• Chandler Harper

Why the Houston Rockets Are a Real Championship Contender



Flashback to last offseason most people saw the Westbrook trade as a panic move and didn’t think it could work.  Skip ahead to the trade deadline and the narrative was that trading their only true center away was crazy and that this style of play can’t win a championship. 


Now as of August 8th, the Rockets have the best record in the league against teams above .500 (18-11).  Since the Robert Covington trade the Rockets are 9-2 against the Bucks, Lakers, Clippers, Celtics, Mavs, and Jazz (with one loss being at the buzzer).  It’s also worth noting how much the hiatus likely helped James Harden preserve his body, along with other older guys like Russell Westbrook, P.J. Tucker, and Eric Gordon.  


But the fact that they’ve done well against the other contenders isn’t the driving force behind why they themselves are a real contender -- the driving force is the math.  The Houston Rockets have never had more of a math advantage than they’ve had as of the 6’7” and less era.  


There are three main reasons for this: their advantages from the three point line, the turnover battle, and the charity stripe. 



Advantages from Down-Town:


The Rockets have shot more threes than their opponents by the following amounts: Dallas shot 1 more than them (48 to 49), Milwaukee – 26, Portland – 22, and Los Angeles – 38!!!


Everyone knows the Rockets have the most analytically correct shot chart, but since the deal for Covington and the addition of Jeff Green, they always have Harden or Westbrook surrounded by 4 shooters and have opened up the court so much more.  


With all of the shooting on the court there’s much more space to get to the basket and if opposing bigs decide to help there is always someone open for 3.  The following video shows how easy Houston has been creating some 3s during this bubble period.   



These videos do not even show any of Harden’s stepback 3s, he is still able to get those and knock them down at a high rate whenever he wants, as that shot has an insanely high Point Per Shot rate.



Winning the Turnover Battle:


The Rockets have won the turnover battle every game since the hiatus by the following amounts (in order of games played): Dallas – 8, Milwaukee – 13, Portland 2, and Los Angeles – 5.  This is by no accident.  


On a game by game basis, because of the lineups Houston plays with, teams think they have mismatches in the post (this is usually incorrect).  This results in teams trying to feed the post.


Not only is post play not an efficient form of offense (unless you're Joel Embiid, Jokic, or KAT) but it presents so many opportunities for turnovers.  There will always be turnovers on entry passes, there always be turnovers from long wings quickly getting a hand in on light doubles, and players will always commit turnovers passing out of hard double teams in the post.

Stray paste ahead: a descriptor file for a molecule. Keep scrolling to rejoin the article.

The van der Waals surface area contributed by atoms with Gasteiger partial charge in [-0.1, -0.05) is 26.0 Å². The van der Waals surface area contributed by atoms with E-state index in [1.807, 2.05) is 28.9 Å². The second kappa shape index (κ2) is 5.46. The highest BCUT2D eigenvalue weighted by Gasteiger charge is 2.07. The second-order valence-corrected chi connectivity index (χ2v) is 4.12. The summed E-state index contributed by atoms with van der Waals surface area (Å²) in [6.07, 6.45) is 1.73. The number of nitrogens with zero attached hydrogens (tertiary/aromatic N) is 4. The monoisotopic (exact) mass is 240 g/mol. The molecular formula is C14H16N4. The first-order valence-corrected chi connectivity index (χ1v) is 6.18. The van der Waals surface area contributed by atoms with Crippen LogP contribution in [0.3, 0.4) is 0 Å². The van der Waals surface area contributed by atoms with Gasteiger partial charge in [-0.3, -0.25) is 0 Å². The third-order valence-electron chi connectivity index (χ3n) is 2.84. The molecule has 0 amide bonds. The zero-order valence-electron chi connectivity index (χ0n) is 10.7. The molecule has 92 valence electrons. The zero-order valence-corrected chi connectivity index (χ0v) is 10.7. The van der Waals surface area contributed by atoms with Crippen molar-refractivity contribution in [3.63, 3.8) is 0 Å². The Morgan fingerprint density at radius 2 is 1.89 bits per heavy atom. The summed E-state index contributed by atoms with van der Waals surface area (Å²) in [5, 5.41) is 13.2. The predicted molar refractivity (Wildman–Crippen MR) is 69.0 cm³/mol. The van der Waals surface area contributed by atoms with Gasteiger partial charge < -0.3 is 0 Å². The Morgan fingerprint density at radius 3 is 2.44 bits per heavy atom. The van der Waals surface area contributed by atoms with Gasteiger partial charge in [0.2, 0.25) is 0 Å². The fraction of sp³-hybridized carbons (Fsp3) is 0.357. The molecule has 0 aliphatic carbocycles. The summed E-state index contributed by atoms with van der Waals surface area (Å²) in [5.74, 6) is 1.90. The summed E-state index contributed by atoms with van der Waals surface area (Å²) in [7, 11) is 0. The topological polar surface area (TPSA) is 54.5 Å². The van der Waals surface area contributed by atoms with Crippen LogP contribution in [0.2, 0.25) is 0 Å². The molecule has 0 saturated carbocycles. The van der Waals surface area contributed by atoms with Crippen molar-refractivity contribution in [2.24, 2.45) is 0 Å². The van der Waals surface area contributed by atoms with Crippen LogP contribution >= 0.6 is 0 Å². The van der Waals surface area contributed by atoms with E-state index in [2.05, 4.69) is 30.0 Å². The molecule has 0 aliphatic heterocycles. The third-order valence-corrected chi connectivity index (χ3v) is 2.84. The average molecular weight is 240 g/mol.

The Rockets defense is also full of long wings with quick hands, who routinely makes all of these things come to fruition.  Not to be remiss, the Rockets also have many people who are capable of taking charges.   


The following video shows about one minute’s worth of turnovers the Rockets forced in post up situations over the bubble games.  



It also must be mentioned that this style of play does occasionally result in decent offensive bigs posting up and getting into quick moves before doubles can come on guys like Austin Rivers but even then, if it is not a layup or dunk, players will miss a lot of jump hooks right around the rim.  


So what it essentially comes down to is these turnovers aren’t random – they are a result of the lineups the Rockets play.  And despite the easy bunnies they’ll give up right at the rim, the turnovers and other quality post defense possessions more than make up for it.  



Free Throw Advantage:


James Harden already leads the league in made free throws every year.


Pre hiatus, the Rockets are 2nd in both made and attempted free throws per game. Post hiatus, the Rockets are 4th and 5th in free throws attempted and made per game, respectively.  They get to the line a significant amount, and they knock them down. 


James Harden already leads the league in made and attempted free throws every year, now that the court is spread even wider you can only expect him to continue to get to the basket and get in position to either finish layups or get to the free throw line. 


At the end of the day, the Rockets are winning the turnover battle, winning the shot-chart battle, and shooting more free throws, the math is very much in their favor.  They already had a puncher's chance to beat anyone due to their shooting and high-end talent but now that puncher's chance has evolved to them being a real contender. 

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